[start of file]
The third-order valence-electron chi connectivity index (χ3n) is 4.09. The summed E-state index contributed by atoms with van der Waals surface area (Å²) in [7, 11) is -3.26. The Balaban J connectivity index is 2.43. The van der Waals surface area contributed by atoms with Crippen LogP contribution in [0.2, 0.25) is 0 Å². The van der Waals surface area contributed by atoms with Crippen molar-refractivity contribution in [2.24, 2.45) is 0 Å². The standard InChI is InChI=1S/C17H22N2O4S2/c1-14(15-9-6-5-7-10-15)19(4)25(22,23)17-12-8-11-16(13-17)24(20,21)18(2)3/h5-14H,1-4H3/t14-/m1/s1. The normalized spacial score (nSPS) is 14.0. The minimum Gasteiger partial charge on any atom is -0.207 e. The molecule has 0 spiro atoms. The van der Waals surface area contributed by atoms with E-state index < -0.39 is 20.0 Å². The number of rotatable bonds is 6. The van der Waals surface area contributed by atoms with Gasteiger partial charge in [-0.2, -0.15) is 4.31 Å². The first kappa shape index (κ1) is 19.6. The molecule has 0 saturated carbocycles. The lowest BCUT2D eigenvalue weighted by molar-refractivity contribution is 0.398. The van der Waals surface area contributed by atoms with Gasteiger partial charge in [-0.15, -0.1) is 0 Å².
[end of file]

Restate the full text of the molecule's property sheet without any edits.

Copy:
The third-order valence-electron chi connectivity index (χ3n) is 4.09. The summed E-state index contributed by atoms with van der Waals surface area (Å²) in [7, 11) is -3.26. The Balaban J connectivity index is 2.43. The van der Waals surface area contributed by atoms with Crippen LogP contribution in [0.2, 0.25) is 0 Å². The van der Waals surface area contributed by atoms with Crippen molar-refractivity contribution in [2.24, 2.45) is 0 Å². The standard InChI is InChI=1S/C17H22N2O4S2/c1-14(15-9-6-5-7-10-15)19(4)25(22,23)17-12-8-11-16(13-17)24(20,21)18(2)3/h5-14H,1-4H3/t14-/m1/s1. The normalized spacial score (nSPS) is 14.0. The minimum Gasteiger partial charge on any atom is -0.207 e. The molecule has 0 spiro atoms. The van der Waals surface area contributed by atoms with E-state index < -0.39 is 20.0 Å². The number of rotatable bonds is 6. The van der Waals surface area contributed by atoms with Gasteiger partial charge in [-0.2, -0.15) is 4.31 Å². The first kappa shape index (κ1) is 19.6. The molecule has 0 saturated carbocycles. The lowest BCUT2D eigenvalue weighted by molar-refractivity contribution is 0.398. The van der Waals surface area contributed by atoms with Gasteiger partial charge in [-0.15, -0.1) is 0 Å².